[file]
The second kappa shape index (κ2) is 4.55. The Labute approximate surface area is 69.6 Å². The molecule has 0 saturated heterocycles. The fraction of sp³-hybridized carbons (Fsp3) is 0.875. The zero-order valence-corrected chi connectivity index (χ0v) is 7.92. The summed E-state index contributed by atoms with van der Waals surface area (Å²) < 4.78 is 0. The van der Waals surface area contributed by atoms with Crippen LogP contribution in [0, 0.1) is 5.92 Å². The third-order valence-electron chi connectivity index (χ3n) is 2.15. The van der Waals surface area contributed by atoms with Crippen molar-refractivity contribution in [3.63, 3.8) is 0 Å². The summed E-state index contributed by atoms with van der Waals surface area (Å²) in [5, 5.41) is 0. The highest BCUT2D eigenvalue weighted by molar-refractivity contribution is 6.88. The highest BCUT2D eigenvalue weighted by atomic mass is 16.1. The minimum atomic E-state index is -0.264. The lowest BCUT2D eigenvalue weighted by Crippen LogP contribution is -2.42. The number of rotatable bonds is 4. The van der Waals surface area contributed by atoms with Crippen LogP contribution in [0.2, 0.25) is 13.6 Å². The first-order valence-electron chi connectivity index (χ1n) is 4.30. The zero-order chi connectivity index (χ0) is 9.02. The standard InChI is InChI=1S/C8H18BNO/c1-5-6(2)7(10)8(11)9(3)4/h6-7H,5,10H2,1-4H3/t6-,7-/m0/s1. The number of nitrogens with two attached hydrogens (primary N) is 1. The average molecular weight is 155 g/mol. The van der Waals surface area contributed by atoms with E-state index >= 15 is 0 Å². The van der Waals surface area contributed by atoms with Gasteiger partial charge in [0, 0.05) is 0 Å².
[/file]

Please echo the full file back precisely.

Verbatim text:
The second kappa shape index (κ2) is 4.55. The Labute approximate surface area is 69.6 Å². The molecule has 0 saturated heterocycles. The fraction of sp³-hybridized carbons (Fsp3) is 0.875. The zero-order valence-corrected chi connectivity index (χ0v) is 7.92. The summed E-state index contributed by atoms with van der Waals surface area (Å²) < 4.78 is 0. The van der Waals surface area contributed by atoms with Crippen LogP contribution in [0, 0.1) is 5.92 Å². The third-order valence-electron chi connectivity index (χ3n) is 2.15. The van der Waals surface area contributed by atoms with Crippen molar-refractivity contribution in [3.63, 3.8) is 0 Å². The summed E-state index contributed by atoms with van der Waals surface area (Å²) in [5, 5.41) is 0. The highest BCUT2D eigenvalue weighted by molar-refractivity contribution is 6.88. The highest BCUT2D eigenvalue weighted by atomic mass is 16.1. The minimum atomic E-state index is -0.264. The lowest BCUT2D eigenvalue weighted by Crippen LogP contribution is -2.42. The number of rotatable bonds is 4. The van der Waals surface area contributed by atoms with Crippen LogP contribution in [0.2, 0.25) is 13.6 Å². The first-order valence-electron chi connectivity index (χ1n) is 4.30. The zero-order chi connectivity index (χ0) is 9.02. The standard InChI is InChI=1S/C8H18BNO/c1-5-6(2)7(10)8(11)9(3)4/h6-7H,5,10H2,1-4H3/t6-,7-/m0/s1. The number of nitrogens with two attached hydrogens (primary N) is 1. The average molecular weight is 155 g/mol. The van der Waals surface area contributed by atoms with E-state index >= 15 is 0 Å². The van der Waals surface area contributed by atoms with Gasteiger partial charge in [0, 0.05) is 0 Å².